Dreams animate Eliz. Forward art room at enrichment series
There's been no shortage of cartoon characters, computers or curiosity in the art room at Elizabeth Forward High School this week.
That's where about 24 children in grades four through eight are participating in Dream Factory 101, an instructional program that teaches students how to use computer animation and design programs used in video games and other applications.
The two-week course is part of the district's summer enrichment program and is one of several being offered that teaches digital skills applicable to a number of media platforms.
During a visit to the art room on Thursday, students were figuring out how to connect the design and animation ideas on their computer screens with physical control devices.
Some of the program controllers they had wired into their computers worked on a simple on-off principle. Others were designed to send signals when they were tilted or sensed movement.
“We're going to animate a spaceship,” said fifth-grader Nathan Yurkovich, who was working with a group of boys who rigged a model of a ship made of Lego blocks and tongue depressors with motion sensors.
When their project is complete, Yurkovich and his partners will be able to use the spaceship as a handheld controller for a computer game similar to Asteroids.
“It's a lot of work,” said sixth-grader Noah Stillwagon, who was puzzling out the programming code needed to make that happen.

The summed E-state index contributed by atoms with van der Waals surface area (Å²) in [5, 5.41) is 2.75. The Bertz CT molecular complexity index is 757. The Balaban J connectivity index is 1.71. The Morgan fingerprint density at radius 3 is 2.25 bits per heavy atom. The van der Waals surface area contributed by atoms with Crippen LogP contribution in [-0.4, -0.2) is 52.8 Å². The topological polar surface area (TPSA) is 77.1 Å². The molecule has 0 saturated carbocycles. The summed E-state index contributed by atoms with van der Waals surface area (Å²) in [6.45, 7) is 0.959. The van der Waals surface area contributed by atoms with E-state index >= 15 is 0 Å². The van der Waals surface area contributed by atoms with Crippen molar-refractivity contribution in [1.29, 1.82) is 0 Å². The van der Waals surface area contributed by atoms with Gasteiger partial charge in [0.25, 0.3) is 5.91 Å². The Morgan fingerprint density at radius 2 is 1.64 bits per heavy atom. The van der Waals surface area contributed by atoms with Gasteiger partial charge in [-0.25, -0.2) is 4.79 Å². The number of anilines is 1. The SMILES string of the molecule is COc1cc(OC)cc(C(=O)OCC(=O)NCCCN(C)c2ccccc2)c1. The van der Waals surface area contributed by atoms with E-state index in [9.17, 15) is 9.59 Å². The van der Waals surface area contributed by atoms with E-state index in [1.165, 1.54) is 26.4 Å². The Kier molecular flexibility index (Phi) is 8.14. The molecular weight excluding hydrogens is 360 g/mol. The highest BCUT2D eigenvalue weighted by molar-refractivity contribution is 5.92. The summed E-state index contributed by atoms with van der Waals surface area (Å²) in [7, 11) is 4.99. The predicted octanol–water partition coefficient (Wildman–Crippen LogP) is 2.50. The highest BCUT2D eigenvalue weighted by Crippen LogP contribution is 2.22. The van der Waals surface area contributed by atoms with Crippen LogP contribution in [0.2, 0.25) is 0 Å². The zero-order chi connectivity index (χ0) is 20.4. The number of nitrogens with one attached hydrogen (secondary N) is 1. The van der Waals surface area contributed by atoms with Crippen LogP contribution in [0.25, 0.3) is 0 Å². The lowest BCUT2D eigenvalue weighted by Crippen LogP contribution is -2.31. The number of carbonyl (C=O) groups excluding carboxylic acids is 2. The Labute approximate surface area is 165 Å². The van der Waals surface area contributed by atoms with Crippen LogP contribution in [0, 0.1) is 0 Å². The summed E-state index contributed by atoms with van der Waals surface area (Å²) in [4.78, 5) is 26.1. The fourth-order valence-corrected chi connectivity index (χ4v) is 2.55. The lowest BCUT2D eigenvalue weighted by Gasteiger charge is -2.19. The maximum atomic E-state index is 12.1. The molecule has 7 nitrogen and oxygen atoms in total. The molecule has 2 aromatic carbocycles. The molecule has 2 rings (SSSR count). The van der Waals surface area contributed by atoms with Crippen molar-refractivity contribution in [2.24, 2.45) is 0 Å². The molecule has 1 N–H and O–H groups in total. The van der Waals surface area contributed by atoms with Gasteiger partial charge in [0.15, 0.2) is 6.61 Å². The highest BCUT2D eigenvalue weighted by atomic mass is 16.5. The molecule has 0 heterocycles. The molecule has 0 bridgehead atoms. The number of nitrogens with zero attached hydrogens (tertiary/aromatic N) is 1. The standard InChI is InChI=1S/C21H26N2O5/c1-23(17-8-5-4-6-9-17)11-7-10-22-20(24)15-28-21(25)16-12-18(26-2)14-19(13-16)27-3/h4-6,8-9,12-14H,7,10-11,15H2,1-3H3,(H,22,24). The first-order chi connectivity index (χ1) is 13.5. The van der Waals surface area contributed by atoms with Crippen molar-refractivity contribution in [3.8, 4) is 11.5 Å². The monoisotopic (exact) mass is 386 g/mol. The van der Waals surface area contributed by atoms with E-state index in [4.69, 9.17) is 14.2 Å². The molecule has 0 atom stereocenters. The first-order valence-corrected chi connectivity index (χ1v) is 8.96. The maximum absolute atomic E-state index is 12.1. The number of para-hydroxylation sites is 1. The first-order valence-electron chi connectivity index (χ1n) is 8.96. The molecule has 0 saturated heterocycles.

Two instructors from the Children's Museum of Pittsburgh — Christian Tsu-Raun and Rebecca Grabman — are helping to facilitate the program. They made their way around the art room, stopping at each table to discuss various aspects of each group's project.
“It's about doing crazy stuff and knowing how to do crazy stuff,” is how Tsu-Raun described the course. He said students have been eager to learn and put their knowledge to use, with some continuing to work on projects at home in the evening. Tsu-Raun said the students are at an ideal age to learn, noting, “No one in the world learns faster than an 8-year-old.”
In addition to teaching hands-on design and programming skills, district technology instructor Jeff Stolkovich said the youth are learning how to work in teams and delegate responsibility for the various tasks.
“We want them to experience how a programming team would come together in the real world,” Stolkovich said.
Next week, Stolkovich said students will learn how to use computer-aided drafting programs in conjunction with the school's 3-D printer to make prototype object models out of plastic.
“We're showing them how to go from something that only exists in your mind to an actual physical object,” he said.
Down the hall from the art room in the school's media center, children in first through third grades were participating in another high-tech program called Digital Fun! There, children were using handheld computers to create comic book-styled story boards and animated graphics.